‘A kind of surrealist writer’ (Haruki Murakami), who ‘doesn’t write to please other people’ (Lydia Davis). T Singer is the new novel in English from one of Norway’s most celebrated writers, proving ‘good literature makes us wiser about life, ourselves and other people’ (Dagbladet).
Singer, a thirty-four-year-old recently trained librarian, arrives by train in the small town of Notodden to begin a new and anonymous life. He falls in love with Merete, a ceramicist, and moves in with her and her young daughter. After a few years together, the relationship starts to falter, and as the couple is on the verge of separating a car accident prompts a dramatic change in Singer’s life.
T Singer is a brilliant and heartbreaking novel about indomitable loneliness, laying bare the existential questions of life in Solstad’s classic, bleakly comic style.
Winner of the Norwegian Critics Prize
‘Solstad doesn’t write to please other people. Do exactly what you want, that’s my idea…the drama exists in his voice’ Lydia Davis
Armand is a diplomat rising through the ranks of the Norwegian foreign office, but he’s caught between his public duty to support foreign wars in the Middle East and his private disdain of Western intervention. He hides behind his knowing ironic statements about the war, which no one grasps and which change nothing in the real world. Armand’s son joins the Norwegian SAS to fight in the Middle East, despite being specifically warned against such a move by his father, which leads to catastrophic, heartbreaking consequences.
Told exclusively in footnotes to an unwritten novel, this is Solstad's radically unconventional novel about how we experience the passing of time: how it fragments, drifts, quickens, and how single moments can define a life.
Winner of the Brage Prize
WINNER OF THE SWEDISH ACADEMY'S NORDIC PRIZE 2017
'He’s a kind of surrealistic writer... I think that’s serious literature' Haruki Murakami
‘An utterly hypnotic and utterly humane writer’ James Wood
'Without question Norway's bravest, most intelligent novelist' Per Petterson
'Dag Solstad serves up another helping of his wan and wise almost-comedy' Geoff Dyer
'He doesn’t write to please other people. Do exactly what you want, that’s my idea...the drama exists in his voice' Lydia Davis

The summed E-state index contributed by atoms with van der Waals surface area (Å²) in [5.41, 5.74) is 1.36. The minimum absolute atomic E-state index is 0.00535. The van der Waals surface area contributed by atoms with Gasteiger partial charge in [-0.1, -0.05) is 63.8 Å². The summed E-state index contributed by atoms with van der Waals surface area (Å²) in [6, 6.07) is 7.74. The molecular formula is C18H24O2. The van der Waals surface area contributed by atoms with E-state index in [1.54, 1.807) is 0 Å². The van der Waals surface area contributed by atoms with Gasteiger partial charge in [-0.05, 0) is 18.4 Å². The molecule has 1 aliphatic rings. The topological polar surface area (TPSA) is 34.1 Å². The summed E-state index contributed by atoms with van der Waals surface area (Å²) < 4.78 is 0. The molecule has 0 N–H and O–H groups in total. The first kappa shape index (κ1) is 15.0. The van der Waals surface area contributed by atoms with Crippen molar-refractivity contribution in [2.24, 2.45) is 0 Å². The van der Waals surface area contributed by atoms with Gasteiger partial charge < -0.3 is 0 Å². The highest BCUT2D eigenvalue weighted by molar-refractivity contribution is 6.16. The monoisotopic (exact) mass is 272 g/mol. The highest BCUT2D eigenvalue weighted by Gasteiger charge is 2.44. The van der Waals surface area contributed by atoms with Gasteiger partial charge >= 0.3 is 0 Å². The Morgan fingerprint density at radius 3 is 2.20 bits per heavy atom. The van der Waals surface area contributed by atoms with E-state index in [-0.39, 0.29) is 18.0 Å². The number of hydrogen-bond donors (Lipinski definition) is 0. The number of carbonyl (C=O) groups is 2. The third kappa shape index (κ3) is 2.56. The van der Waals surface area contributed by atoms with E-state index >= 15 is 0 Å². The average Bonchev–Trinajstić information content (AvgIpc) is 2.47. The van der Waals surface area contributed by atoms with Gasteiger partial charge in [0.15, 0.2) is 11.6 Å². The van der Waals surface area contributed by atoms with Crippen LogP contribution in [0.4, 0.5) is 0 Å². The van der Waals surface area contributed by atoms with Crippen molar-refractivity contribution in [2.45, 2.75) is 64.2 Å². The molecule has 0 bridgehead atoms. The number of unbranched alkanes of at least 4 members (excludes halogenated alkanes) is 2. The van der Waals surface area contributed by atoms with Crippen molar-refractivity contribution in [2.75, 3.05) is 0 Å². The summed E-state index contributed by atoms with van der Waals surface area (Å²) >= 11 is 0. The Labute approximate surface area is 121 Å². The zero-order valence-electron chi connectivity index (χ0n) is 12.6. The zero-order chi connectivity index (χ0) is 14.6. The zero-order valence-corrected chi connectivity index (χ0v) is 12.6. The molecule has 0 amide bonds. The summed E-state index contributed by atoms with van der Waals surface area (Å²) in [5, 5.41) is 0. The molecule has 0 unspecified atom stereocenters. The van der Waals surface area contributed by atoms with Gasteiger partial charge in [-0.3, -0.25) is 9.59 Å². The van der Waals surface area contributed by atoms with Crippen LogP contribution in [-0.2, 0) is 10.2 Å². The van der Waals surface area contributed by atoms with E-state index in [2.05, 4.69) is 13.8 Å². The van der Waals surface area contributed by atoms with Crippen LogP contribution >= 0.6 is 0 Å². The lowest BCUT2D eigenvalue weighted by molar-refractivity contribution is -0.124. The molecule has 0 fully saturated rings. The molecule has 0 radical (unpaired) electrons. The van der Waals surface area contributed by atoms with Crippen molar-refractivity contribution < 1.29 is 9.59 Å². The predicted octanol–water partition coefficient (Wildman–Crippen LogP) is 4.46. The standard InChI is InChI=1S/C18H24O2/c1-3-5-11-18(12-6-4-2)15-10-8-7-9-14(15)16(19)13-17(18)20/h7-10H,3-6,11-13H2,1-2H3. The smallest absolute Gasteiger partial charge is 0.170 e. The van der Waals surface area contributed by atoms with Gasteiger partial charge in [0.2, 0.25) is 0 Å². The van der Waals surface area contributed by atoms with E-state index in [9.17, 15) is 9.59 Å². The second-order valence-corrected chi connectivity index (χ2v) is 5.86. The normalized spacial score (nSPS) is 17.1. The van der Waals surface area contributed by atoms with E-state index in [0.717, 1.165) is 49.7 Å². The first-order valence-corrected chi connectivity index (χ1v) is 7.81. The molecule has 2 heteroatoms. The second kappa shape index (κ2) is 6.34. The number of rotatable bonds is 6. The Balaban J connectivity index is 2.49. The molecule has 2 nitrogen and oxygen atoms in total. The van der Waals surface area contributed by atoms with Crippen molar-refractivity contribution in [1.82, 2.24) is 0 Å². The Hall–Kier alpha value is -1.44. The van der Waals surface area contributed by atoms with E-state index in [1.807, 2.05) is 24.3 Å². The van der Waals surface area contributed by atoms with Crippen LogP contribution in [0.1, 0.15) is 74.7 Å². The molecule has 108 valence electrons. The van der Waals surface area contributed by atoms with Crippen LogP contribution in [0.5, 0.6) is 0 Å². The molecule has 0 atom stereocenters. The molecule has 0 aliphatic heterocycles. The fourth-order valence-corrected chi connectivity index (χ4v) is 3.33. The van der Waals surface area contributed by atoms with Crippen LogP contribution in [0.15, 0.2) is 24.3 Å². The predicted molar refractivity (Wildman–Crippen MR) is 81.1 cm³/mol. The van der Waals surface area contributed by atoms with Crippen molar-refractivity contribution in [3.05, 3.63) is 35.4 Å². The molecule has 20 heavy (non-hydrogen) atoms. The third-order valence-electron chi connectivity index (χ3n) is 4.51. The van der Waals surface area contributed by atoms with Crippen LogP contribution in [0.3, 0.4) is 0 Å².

Bjørn Hansen, a respectable town treasurer, has just turned fifty and is horrified by the thought that chance has ruled his life. Eighteen years ago he left his wife and their two-year-old son for his mistress, who persuaded him to start afresh in a small, provincial town and to dabble in amateur dramatics. But as time passes, this relationship begins to wilt and die as well.
After four years of living comfortably alone, Bjørn starts entertaining a dangerous course of action that will change his life beyond recognition. This urge to gamble with his comfortable existence becomes irresistible, taking Bjørn to Vilnius, Lithuania, with Dr Schiøtz his fellow conspirator, where he cannot tell whether he’s tangled up in a game or an absurd new reality.
It is Christmas Eve, and 55-year-old Professor Pål Andersen is alone, drinking coffee and cognac in his living room. Lost in thought, he looks out of the window and sees a man strangle a woman in the apartment across the street.
Professor Andersen fails to report the crime. The days pass, and he becomes paralysed by indecision. Desperate for respite, the professor sets off to a local sushi bar, only to find himself face to face with the murderer.
Professor Andersen's Night is an unsettling yet highly entertaining novel of apathy, rebellion and morality. In flinty prose, Solstad presents an uncomfortable question: would we, like his cerebral protagonist, do nothing?
Nothing in Elias' measured life, in his whole career as a teacher of literature, in his marriage to the 'indescribably beautiful' Eva, foreshadowed the events of that apparently ordinary day. He makes sure he has his headache pills and leaves for work as he has done every morning for the past twenty-five years.
He is only too familiar with his pupils' hostile attitude both to his lectures and to himself, but today he feels their impatience, their oafishness, more painfully than ever before and, after their ritually dismissive and bored response to his passionate lecture on Ibsen's The Wild Duck, he reaches a point of crisis.
Shyness and Dignity is the story of a man's awakening to a world that no longer recongises what he has always stood for or his talent. Dag Solstad is Norway's leading author, an icon among Scandinavian writers and a leading figure of the political left. This novel, in Sverre Lyngstad's fine translation, is one of Solstad's major works.
Dag Solstad is one of Norway’s leading and most celebrated contemporary writers. Solstad has won many Norwegian and international awards, most recently the Swedish Academy Nordic Prize in 2017, and is the only author to have won the Norwegian Critics Prize three times. All three of his novels already published in English – Shyness and Dignity, Novel 11, Book 18 and Professor Andersen's Night – have been listed for the Independent Foreign Fiction Prize.